In this spirit, the Government have reviewed the cost profile of social and environmental policies and I can today announce proposals that would reduce the average household bill next year by £50 on average. First, the Government will provide £300 million in both 2014 and 2015—£600 million in all—for a new rebate to all domestic electricity customers worth £12. Secondly, we propose to consult on remodelling the energy companies obligation so that it is easier and cheaper to deliver. The changes to the ECO would result in £30 to £35 off average bills next year, although the precise reduction in individual household bills will depend on the energy supplier.
The existing dedicated support in ECO for low-income and vulnerable households—affordable warmth and the carbon saving communities obligation—will be maintained at current levels and extended from March 2015 until March 2017. The other element of ECO—the carbon emissions reduction obligation—will also be extended by two years, but reduced by 33%. These changes are subject to consultation, which will be carried out in the new year. In addition to government action, the electricity distribution network operators are willing to take voluntary action to reduce network costs in 2014-15, which would enable suppliers to pass on an average one-off £5 reduction on domestic electricity bills.
I have been clear from the start that support for low-carbon energy should not change, and it will not. The Government recognise that green energy investment incentives, such as the renewables obligation, contracts for difference and feed-in tariffs, are essential for investment in future home-grown clean energy generation. Without this low-carbon investment, energy security would be jeopardised as Britain would become ever more dependent on imported oil and gas, and energy bills in the future would be increasingly subject to high and volatile fossil fuel prices.
The Government will also ensure that their overall approach will cut just as much carbon as planned. New measures, worth more than £540 million over three years, will boost energy efficiency even further by introducing new schemes for home owners, landlords and public sector buildings. In future, when people buy a new home they could get up to £1,000 from the Government to spend on important energy-saving measures—equivalent to half the stamp duty on the average house—or up to £4,000 for particularly expensive measures.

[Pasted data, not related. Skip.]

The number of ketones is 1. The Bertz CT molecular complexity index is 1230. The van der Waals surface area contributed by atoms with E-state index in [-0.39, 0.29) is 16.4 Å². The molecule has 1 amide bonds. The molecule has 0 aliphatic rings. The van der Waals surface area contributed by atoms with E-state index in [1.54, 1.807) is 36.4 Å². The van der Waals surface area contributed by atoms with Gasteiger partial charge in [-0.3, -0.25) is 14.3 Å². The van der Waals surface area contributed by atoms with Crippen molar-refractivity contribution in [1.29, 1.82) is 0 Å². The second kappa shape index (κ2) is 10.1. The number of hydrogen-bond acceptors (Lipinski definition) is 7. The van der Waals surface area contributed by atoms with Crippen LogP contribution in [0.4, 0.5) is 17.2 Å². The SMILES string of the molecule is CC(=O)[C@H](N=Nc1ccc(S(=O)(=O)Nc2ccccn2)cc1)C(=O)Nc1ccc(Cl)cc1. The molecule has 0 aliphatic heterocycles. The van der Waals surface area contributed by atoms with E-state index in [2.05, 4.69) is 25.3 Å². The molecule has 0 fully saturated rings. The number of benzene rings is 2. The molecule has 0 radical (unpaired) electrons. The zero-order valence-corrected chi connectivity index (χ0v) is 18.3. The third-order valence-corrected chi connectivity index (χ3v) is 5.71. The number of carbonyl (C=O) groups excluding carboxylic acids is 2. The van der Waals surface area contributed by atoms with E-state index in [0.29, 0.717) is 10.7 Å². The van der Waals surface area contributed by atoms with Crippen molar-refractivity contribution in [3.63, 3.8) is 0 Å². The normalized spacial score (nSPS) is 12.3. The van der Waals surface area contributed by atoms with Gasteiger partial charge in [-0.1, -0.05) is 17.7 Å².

The scheme will be available to all people moving house, including those who do not pay stamp duty, helping around 60,000 homes a year over three years. The Government will also introduce a scheme to support private landlords in improving the energy efficiency of their properties, which will improve around 15,000 of the least energy-efficient rental properties each year for three years. Together, the home owners’ and private rental schemes will be worth £450 million over three years. In addition, £90 million over three years will be spent improving the energy efficiency of schools, hospitals and other public sector buildings.
The Government will deliver a significant boost to the Green Deal, increasing the funds available to local authorities this year through the Green Deal communities fund from £20 million to £80 million, to help to support ‘street-by-street’ programmes for hard-to-treat homes in a cost-effective way. We will keep the Green Deal cashback scheme open, which will protect jobs in the energy efficiency industry, before the new measures take effect.
All the major energy suppliers have confirmed that they will pass the benefits of this package on to their customers. The reduction in individual household bills will depend on the energy supplier. Some companies have not yet announced price rises for 2014, or have limited their rise until the Government’s review of green levies concluded. Others have announced price rises and indicated that they will reduce their customers’ bills as a result of these changes.
Energy companies will now make final detailed decisions about how to apply these measures, but these cost reductions will ensure that average energy bills are lower in 2014 than they otherwise would have been—on average, by £50 per household.